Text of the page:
On behalf of The Marks Law Firm, L.L.C. posted in Divorce and Social Media on Tuesday, April 8, 2014
We have discussed previously how sharing too much personal information on social media networks like Facebook can cause problems during divorce and custody proceedings. Now, research from the University of Missouri suggests that the “need to post” itself can lead to divorce.
Some may immediately react with skepticism. How could posting to Facebook or Twitter possibly lead to divorce?
Researchers have established that interpersonal relationships require one-to-one in person time between partners (rather than “mediated” time, which could be socializing in groups or talking online) and a baseline level of trust. So far, this makes sense – even though some may quip that the success to a long-term marriage is a minimum of one-to-one time.
Social media interferes with one-on-one time in various ways. First, it makes the partner feel secondary or left out. Think of how angry you get when you are trying to have a discussion with your partner and he or she keeps looking away from you and texting or posting with someone else online. Twenty years ago you would walk into a restaurant and see families looking at one another and talking (maybe laughing, maybe arguing, but at least engaged). Today, the same walk would reveal table after table of individuals looking at their phones instead of their loved ones. Electronics do get in the way of interpersonal relating, which is a critical form of emotional intimacy.
Second, having too many followers can make your partner jealous and even suspicious. Why are you friends on Facebook with your old high school flame? What did she mean she was looking forward to meeting up with you next month? Who is so-and-so and why is that person sending you a lot of suggestive tweets? Oddly enough, the mere fact of growing the circle bigger through followers, even if the content seems rather inane, ups the anxiety/envy factor because your real world partner sees how big your online world is getting and feels smaller by comparison.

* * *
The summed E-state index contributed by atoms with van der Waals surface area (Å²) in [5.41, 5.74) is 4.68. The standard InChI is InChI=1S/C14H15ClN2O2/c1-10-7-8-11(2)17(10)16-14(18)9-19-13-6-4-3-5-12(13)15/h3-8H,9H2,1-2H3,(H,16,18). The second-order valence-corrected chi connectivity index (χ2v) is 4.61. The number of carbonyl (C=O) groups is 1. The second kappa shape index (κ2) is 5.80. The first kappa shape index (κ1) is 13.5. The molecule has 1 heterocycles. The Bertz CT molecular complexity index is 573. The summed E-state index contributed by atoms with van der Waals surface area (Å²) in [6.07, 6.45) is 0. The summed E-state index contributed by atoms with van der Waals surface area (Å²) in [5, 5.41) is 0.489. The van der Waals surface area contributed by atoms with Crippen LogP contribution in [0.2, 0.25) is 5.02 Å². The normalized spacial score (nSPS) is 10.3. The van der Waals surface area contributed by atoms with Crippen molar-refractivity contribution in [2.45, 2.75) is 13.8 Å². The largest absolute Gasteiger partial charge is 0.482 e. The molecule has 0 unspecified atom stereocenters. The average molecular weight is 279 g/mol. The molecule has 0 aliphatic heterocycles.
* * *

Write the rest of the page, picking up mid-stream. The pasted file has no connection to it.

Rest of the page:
Third, online activity leads to an irrational slippery slope. The more time you spend on Facebook or Twitter with strangers or old friends the more your partner starts to wonder what else you might be doing online and if that becomes off the grid behavior, from checking out pornography to having an affair.
Suspicion can breed contempt, and vice versa. So, in a relationship with some problems, the happy online times with cheeky comments become more suspicious and raise more issues for your partner – a self-fulfilling prophecy of emotional cheating.
The most recent research showed that simply spending more time tweeting, regardless of age, correlated with relationship problems.
While correlation is not equal to causation – the number one rule of statistics – the correlation in this context makes sense because more online time means less in the real world, which for your partner can be very problematic. Even though we can multitask with online activities (go to the park and Facebook or Instagram the event), exposing that level of personal information when your partner is absent creates potential for too much space between partners. Overuse of social media could signal emotional issues for one partner or the relationship, as satisfaction in the online world replaces difficulties in the real world.
If you have questions about social media and divorce, contact our St. Louis divorce attorneys – we can help.